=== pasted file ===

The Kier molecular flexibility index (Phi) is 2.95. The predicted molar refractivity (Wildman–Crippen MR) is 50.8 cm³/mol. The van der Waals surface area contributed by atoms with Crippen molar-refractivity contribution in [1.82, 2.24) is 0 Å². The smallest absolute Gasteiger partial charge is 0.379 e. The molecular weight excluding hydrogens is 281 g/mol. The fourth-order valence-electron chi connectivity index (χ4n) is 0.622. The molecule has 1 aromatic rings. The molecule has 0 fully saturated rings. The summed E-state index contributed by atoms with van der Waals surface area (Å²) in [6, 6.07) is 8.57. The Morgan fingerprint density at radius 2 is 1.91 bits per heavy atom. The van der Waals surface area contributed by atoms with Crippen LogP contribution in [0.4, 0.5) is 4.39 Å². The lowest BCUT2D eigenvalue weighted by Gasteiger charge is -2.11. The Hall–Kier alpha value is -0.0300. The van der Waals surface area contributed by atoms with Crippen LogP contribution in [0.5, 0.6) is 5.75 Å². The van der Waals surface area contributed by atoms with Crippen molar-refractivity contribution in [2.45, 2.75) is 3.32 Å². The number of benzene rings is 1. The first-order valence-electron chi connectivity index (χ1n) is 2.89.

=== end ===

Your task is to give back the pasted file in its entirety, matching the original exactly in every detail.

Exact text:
The Kier molecular flexibility index (Phi) is 2.95. The predicted molar refractivity (Wildman–Crippen MR) is 50.8 cm³/mol. The van der Waals surface area contributed by atoms with Crippen molar-refractivity contribution in [1.82, 2.24) is 0 Å². The smallest absolute Gasteiger partial charge is 0.379 e. The molecular weight excluding hydrogens is 281 g/mol. The fourth-order valence-electron chi connectivity index (χ4n) is 0.622. The molecule has 1 aromatic rings. The molecule has 0 fully saturated rings. The summed E-state index contributed by atoms with van der Waals surface area (Å²) in [6, 6.07) is 8.57. The Morgan fingerprint density at radius 2 is 1.91 bits per heavy atom. The van der Waals surface area contributed by atoms with Crippen LogP contribution in [0.4, 0.5) is 4.39 Å². The lowest BCUT2D eigenvalue weighted by Gasteiger charge is -2.11. The Hall–Kier alpha value is -0.0300. The van der Waals surface area contributed by atoms with Crippen LogP contribution in [0.5, 0.6) is 5.75 Å². The van der Waals surface area contributed by atoms with Crippen molar-refractivity contribution in [2.45, 2.75) is 3.32 Å². The number of benzene rings is 1. The first-order valence-electron chi connectivity index (χ1n) is 2.89.